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Manu Karuka

7 Podcast Episodes

Latest 19 Jun 2021 | Updated Daily

Weekly hand curated podcast episodes for learning

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Anti-Imperialism w/ Manu Karuka, Christina Heatherton, & Lara Kiswani

The Red Nation Podcast

What is imperialism and anti-imperialism? Manu Karuka defines it as global class rule, with specific campaigns. Christina Heatherton looks to nineteenth century, making connections between Africa, America, and Europe. And Lara Kiswani asks what an anti-imperialist movement looks like in North America between Black, Indigenous, and Palestinian movements. These talks were recorded at the 2019 Native Liberation Conference in Gallup, New Mexico. Support us on Patreon: https://www.patreon.com/therednation

56mins

4 Nov 2019

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015 Manu Karuka Empire's Tracks

Writing Westward Podcast

A conversation with Prof. Manu Karuka about his 2019 book, Empire's Tracks: Indigenous Nations, Chinese Workers, and the Transcontinental Railroad. The Writing Westward Podcast is a production of the Charles Redd Center for Western Studies at Brigham Young University and hosted by Brenden W. Rensink. Follow the BYU Redd Center and the Writing Westward Podcast on Facebook or Twitter or get more information @ https://www.writingwestward.org. Theme music by Micah Dahl Anderson @ www.micahdahlanderson.com

58mins

1 Nov 2019

Similar People

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Manu Karuka, "Empire’s Tracks: Indigenous Nations, Chinese Workers, and the Transcontinental Railroad" (U California Press, 2019)

New Books in Asian American Studies

What does anti-imperialism look like from the vantage point of North America? In Empire’s Tracks: Indigenous Nations, Chinese Workers, and the Transcontinental Railroad(University of California Press, 2019), Manu Karuka (Barnard College) answers this question by reinterpreting the significance of the transcontinental railroad from the perspectives of Chinese workers and Indigenous peoples—in particular the Paiute, Lakota, Pawnee, and Cheyenne. Karuka proposes three new concepts—counter-sovereignty, continental imperialism, and modes of relationship— for our understanding of this history. The interdisciplinary scholarship of Empire’s Tracks engages with writers ranging from W.E.B. Du Bois to Frederick Jackson Turner to Ella Deloria, and draws also from legal, legislative, military, and business records. Ultimately, Karuka gives the lie to exceptionalist narratives of the United States by showing how its transportation infrastructure, like those around the world, emerged violently at the nexus of war and finance.Ian Shin is assistant professor of History and American Culture at the University of Michigan. Learn more about your ad choices. Visit megaphone.fm/adchoicesSupport our show by becoming a premium member! https://newbooksnetwork.supportingcast.fm/asian-american-studies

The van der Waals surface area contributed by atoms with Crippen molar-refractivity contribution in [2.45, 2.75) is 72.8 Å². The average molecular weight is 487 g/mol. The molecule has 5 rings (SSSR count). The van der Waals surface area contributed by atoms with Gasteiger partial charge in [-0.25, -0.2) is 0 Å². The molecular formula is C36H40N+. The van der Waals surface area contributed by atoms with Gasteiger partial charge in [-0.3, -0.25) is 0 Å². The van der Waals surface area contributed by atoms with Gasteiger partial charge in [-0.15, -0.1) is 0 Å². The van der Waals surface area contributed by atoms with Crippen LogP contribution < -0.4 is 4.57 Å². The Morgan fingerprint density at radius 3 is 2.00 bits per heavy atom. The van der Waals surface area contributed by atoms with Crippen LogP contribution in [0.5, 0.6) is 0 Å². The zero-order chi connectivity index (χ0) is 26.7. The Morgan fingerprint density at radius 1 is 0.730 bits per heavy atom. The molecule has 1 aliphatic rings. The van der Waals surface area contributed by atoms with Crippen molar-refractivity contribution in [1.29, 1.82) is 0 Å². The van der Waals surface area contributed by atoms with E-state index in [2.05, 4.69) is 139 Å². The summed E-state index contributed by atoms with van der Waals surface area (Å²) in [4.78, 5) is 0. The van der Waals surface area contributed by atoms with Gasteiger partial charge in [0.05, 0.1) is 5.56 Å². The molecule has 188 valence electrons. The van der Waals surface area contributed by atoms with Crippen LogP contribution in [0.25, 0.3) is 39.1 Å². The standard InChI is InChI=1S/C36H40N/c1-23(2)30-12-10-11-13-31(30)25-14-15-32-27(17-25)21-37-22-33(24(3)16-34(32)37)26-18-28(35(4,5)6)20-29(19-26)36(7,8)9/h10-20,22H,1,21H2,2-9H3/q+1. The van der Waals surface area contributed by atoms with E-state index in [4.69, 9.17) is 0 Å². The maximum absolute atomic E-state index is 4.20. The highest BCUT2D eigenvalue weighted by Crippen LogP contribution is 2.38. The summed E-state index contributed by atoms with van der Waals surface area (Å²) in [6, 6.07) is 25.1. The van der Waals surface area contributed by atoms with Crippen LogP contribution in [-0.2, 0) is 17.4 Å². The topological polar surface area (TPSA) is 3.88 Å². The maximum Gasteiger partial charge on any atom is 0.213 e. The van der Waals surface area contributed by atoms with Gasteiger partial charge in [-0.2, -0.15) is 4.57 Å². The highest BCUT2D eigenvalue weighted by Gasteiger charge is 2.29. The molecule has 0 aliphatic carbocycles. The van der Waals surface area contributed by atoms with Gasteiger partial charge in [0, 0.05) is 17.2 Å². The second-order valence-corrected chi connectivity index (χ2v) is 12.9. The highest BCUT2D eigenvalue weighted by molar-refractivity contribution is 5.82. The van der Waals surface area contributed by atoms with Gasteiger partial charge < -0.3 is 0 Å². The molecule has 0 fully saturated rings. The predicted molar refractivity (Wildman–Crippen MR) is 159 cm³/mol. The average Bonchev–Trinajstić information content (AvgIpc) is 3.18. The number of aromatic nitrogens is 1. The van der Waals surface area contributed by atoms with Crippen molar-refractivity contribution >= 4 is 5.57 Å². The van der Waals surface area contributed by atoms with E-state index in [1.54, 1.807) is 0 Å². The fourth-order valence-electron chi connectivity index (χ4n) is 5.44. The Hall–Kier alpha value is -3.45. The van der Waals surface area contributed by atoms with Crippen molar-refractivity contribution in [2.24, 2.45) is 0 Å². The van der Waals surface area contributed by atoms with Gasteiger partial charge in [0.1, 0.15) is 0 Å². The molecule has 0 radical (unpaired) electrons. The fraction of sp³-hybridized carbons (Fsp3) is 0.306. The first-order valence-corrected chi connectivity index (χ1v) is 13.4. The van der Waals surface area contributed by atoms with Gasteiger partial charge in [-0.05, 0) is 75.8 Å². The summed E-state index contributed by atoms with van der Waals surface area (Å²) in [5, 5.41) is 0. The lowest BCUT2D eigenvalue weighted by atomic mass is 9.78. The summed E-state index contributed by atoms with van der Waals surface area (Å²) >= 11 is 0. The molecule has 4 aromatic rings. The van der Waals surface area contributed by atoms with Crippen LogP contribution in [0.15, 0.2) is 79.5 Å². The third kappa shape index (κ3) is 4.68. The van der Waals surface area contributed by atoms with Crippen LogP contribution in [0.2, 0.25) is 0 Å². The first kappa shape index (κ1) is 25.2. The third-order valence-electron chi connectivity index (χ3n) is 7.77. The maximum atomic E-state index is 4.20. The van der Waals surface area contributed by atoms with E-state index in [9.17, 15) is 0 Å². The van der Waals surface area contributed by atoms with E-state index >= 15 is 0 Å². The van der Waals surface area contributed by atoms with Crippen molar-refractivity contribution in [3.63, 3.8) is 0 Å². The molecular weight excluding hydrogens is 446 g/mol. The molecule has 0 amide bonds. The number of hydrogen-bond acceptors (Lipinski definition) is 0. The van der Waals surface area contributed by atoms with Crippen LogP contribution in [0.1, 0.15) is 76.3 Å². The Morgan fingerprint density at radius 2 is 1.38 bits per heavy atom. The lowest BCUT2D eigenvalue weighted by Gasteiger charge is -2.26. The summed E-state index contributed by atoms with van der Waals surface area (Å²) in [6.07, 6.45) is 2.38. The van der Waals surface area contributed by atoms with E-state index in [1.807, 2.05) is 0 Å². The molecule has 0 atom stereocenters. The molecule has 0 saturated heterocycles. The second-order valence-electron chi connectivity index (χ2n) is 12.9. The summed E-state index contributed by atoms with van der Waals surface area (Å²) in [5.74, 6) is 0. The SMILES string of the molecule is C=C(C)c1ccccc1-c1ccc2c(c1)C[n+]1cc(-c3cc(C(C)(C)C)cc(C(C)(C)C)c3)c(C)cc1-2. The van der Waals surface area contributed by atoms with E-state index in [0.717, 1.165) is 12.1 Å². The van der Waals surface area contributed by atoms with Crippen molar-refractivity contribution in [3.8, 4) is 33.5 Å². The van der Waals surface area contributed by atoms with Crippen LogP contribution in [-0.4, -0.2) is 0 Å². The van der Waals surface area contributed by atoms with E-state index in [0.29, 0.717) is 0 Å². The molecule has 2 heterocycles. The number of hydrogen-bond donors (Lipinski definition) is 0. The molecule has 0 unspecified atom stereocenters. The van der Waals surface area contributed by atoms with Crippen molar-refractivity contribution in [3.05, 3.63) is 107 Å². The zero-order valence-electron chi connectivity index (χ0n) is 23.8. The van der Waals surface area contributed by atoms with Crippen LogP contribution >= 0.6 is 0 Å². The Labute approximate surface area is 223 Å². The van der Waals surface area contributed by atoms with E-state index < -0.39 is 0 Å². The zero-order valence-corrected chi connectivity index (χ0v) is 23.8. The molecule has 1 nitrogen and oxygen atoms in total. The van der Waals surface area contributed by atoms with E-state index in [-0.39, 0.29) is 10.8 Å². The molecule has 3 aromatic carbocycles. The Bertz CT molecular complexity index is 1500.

1hr 7mins

5 Jun 2019

Episode artwork

Manu Karuka, "Empire’s Tracks: Indigenous Nations, Chinese Workers, and the Transcontinental Railroad" (U California Press, 2019)

New Books in Native American Studies

What does anti-imperialism look like from the vantage point of North America? In Empire’s Tracks: Indigenous Nations, Chinese Workers, and the Transcontinental Railroad(University of California Press, 2019), Manu Karuka (Barnard College) answers this question by reinterpreting the significance of the transcontinental railroad from the perspectives of Chinese workers and Indigenous peoples—in particular the Paiute, Lakota, Pawnee, and Cheyenne. Karuka proposes three new concepts—counter-sovereignty, continental imperialism, and modes of relationship— for our understanding of this history. The interdisciplinary scholarship of Empire’s Tracks engages with writers ranging from W.E.B. Du Bois to Frederick Jackson Turner to Ella Deloria, and draws also from legal, legislative, military, and business records. Ultimately, Karuka gives the lie to exceptionalist narratives of the United States by showing how its transportation infrastructure, like those around the world, emerged violently at the nexus of war and finance.Ian Shin is assistant professor of History and American Culture at the University of Michigan. Learn more about your ad choices. Visit megaphone.fm/adchoicesSupport our show by becoming a premium member! https://newbooksnetwork.supportingcast.fm/native-american-studies